In Benjamin Bloom’s pyramid structure, there is a progressive rise expected, learning at its base the skills of Remembering and Understanding, growing more complex when Applying and Analyzing, and moving towards Evaluating and Creating. How I use this language is to condense or assume that with every learning component, students move from Understanding (assuming Remembering) to Applying (assuming Analyzing) into the areas of “Integrating” that include Evaluating, Synthesizing, and Creating. The latter refers to creating by employing the course concepts and practices to and through one’s own sensibilities. The use of "Integrating" is influenced by L. Dee Fink’s "Significant Learning Experiences," which was explored in the Pratt CTL Learning Community called the Broccoli Group, where the visuals were adapted. Integrating, like the terms Understanding and Applying, has a very hands-on nature and feels practical enough for students as they work and reflect on their process. The vocabulary reflects where students are with their learning process—“Understanding, Applying, Integrating” is a fairly quick review of how the student is doing while in the moment-by-moment workshop environment. In the Bloom structural model, we see learning that suggests a single direction—upwards. The single words are direct, useful, and practical for studio learning, but the progressive and ascending nature of the process is less pyramidical and more like monkey bars, with each learner needing to move in their own learning natures. Bloom’s levels of learning are great for self-reflection in conversation and feedback about growth and learning, but not for assessment in learning. What gets to a deeper and more panoramic self-reflection process is the daily use of a Process Book Record of collecting and reviewing working processes and products over time. It holds the potential for students and the teacher to watch or catch moments of developments and changes in learning.

Figure 1
Bloom’s Taxonomy

Figure 2
Fink’s Diagram, Brooks Adaptation

Self-Reflection and Watching Growth
Weekly Shared & Individual Google-Slide Process Books and "Check-In" Processes

Rather than using the process of a middle of the semester review, known as a "Mid-Term" review, I have found using a quick "Check-In" conversation three times in the semester to be more useful for students to consider a shorter review of material. For those having particular difficulties, it helps them and me problem-solve their learning challenges. In the past, I have used several approaches to these check-ins. For the first check-in, I have used a one-page "3 Circle Identifier,'' or an even simpler "Plus & Question" method. For the second check-in, students make a "Before & After" comparison of works that, in their minds, reflect where and how they have grown using a course concept or practice. Each of these shown here are self-explanatory and make use of a linear weekly visual Process Book (PB) as a repository of student work. Students copy/paste their pages from the Shared PBs into their own individual Process Books. While the Shared PBs are helpful when showing digital work––steps and stages of working––they also help students step back from the actual work to see a record of the work collectively. It is in the Individual PB where students place these check-ins and meet with me to chat about: 1) their growth or need for improvement, and 2) their own comparisons and commentaries concerning the evidence they see and show about their growth. The Before & After Check-In is a conversation starter, but in their own semester-long Individual PB we can go back and forth in time together, watching moments where they can see and grasp their arrivals at levels of Integration, Applying, and Understanding. As a more objective viewer, I can help students see what is harder to see on their own. It is common that students have a challenge seeing their steps fairly, because they expect change to be big, and when it is not so, they tend to miss its significance. I provide a more generous spirit looking for growth, primarily because I know that practicing conceptual tasks does result in increased fluency. I watch for it and magnify its importance continuously!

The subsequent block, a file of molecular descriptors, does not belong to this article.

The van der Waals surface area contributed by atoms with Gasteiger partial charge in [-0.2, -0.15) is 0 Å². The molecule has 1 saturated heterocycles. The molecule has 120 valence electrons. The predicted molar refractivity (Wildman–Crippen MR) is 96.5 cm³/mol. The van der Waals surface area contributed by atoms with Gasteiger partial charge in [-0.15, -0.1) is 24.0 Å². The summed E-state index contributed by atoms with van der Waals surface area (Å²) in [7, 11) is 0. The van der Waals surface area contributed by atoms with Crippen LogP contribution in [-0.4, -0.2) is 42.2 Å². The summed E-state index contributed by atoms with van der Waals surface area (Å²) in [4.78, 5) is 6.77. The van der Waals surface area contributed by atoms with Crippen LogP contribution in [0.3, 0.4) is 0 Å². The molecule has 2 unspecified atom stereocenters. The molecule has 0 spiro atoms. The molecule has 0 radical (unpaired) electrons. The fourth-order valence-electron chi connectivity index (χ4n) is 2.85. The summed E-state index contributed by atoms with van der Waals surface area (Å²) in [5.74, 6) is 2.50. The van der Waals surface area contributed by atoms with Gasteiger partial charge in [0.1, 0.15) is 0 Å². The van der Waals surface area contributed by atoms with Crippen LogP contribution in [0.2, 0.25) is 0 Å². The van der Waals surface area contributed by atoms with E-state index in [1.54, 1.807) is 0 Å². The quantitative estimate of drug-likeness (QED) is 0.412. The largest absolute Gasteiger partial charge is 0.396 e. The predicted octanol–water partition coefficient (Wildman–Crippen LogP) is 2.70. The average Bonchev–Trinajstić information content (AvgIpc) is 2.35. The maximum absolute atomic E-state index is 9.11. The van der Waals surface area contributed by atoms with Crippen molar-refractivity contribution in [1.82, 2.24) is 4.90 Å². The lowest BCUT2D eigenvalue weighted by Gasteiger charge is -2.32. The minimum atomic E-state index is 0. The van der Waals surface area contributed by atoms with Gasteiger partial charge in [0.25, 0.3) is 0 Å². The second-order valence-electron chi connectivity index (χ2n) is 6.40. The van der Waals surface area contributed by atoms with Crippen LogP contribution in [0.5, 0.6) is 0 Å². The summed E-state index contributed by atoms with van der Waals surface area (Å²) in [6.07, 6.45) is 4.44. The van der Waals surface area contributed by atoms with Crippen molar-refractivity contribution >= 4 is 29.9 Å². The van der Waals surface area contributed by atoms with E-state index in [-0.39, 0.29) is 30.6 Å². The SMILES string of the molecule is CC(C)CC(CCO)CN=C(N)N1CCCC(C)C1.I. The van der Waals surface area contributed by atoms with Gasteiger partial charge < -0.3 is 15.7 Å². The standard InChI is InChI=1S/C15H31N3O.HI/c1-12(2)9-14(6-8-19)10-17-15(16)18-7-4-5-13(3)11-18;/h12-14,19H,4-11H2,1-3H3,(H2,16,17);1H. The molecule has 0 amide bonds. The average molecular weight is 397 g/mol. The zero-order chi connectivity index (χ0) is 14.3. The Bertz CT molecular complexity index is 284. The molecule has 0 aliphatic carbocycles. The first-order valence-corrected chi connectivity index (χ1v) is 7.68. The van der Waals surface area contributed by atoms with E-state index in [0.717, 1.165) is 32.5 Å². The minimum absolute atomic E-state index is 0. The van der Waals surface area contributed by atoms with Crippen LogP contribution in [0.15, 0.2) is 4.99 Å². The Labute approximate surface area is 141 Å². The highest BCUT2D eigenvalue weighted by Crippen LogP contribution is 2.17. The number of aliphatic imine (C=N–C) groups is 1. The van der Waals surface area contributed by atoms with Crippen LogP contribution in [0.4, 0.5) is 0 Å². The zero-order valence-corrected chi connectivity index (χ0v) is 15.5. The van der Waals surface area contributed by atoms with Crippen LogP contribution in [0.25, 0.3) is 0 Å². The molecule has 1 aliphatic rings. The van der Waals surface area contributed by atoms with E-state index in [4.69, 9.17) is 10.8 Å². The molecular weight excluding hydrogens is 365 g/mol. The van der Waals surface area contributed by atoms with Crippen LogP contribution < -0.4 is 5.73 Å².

Figure 3
Plus & Question Reflection

Figure 4
Circle Reflections

Figure 5
Before & After Reflection 1

Figure 6
Before & After Reflection 2

Figure 7

Before & After Reflection 3

Figure 8
Before & After Reflection 5

Figure 9
Before & After Reflection 6

Figure 10
Before & After Reflection 7

Figure 11
Before & After Reflection 8

Figure 12
Before & After Reflection 9

Figure 13
Before & After Reflection 10

Feedback on Growth and Improvement is “Student Centered” / Numbers or Letter Grades are “Institution Centered”

In numerous instances, Winstone & Boud, in their article, "The Need to Disentangle Assessment and Feedback in Higher Education," present how summative assessment and grading are at odds with students benefiting from, and internalizing, feedback. In Henderson, et al. (2019), the authors define feedback as  “processes where the learner makes sense of performance-relevant information to promote their learning” (p. 268). When students discuss letter grades, these authors find that students focus less on the feedback, which is the point of learning and is student centered as it is connected only with that student (Winstone & Boud, 2022).

Winstone & Boud (2022) have this to say about such reflective instruments as process books:

Ongoing curation of feedback is also important to position the purpose of feedback as more than just improvement in numerical performance. Tracking the impact of feedback could enable students to recognize the influence of feedback processes on key outcomes such as confidence, skills, self-concept, and employability. (p. 665)

This is critical for how a classroom experience can funnel outwards to the wider world where course learning may integrate more fully, apply to new and unforeseen uses, and transfer to processes based on the learner's own paths and directions beyond school.

As suggested in this quote above, relating to confidence and self-concept and in Fink's circular visualization of learning under "Integration," where he sees the potential for connecting between "ideas, people and realms of life," (Fink, 2003, p.50), the Feedback process has greater correspondence between the problem-solving in course learning and the greater world beyond schools and institutions. The last memories of students in their learning environments should not be what grade they received. Their final impression of the course should be a guided self-reflection on their participation in learning, doing, making, trying, failing, trying again. It is essential for students to form an education journey so that they can feel accomplished within themselves and not from outside systems of validation, validation that explains nothing about them or their processes.


Armstrong, P. (2010). Bloom’s taxonomy. Vanderbilt University Center for Teaching.

Fink, L. D. (2003). Creating significant learning experiences: An integrated approach to designing college courses. John Wiley & Sons, Inc.

Henderson, M., Molloy, E., Ajjawi, R., & Boud, D. (2019). Designing feedback for impact. In M. Henderson, R. Ajjawi, D. Boud, and E. Molloy (Eds.), The impact of feedback in higher education (pp. 267–285). Palgrave Macmillan.

Winstone, N. E., & Boud, D. (2022).
The need to disentangle assessment and feedback in higher education, Studies in Higher Education, 47(3), 656–667.
DOI: 10.1080/03075079.2020.1779687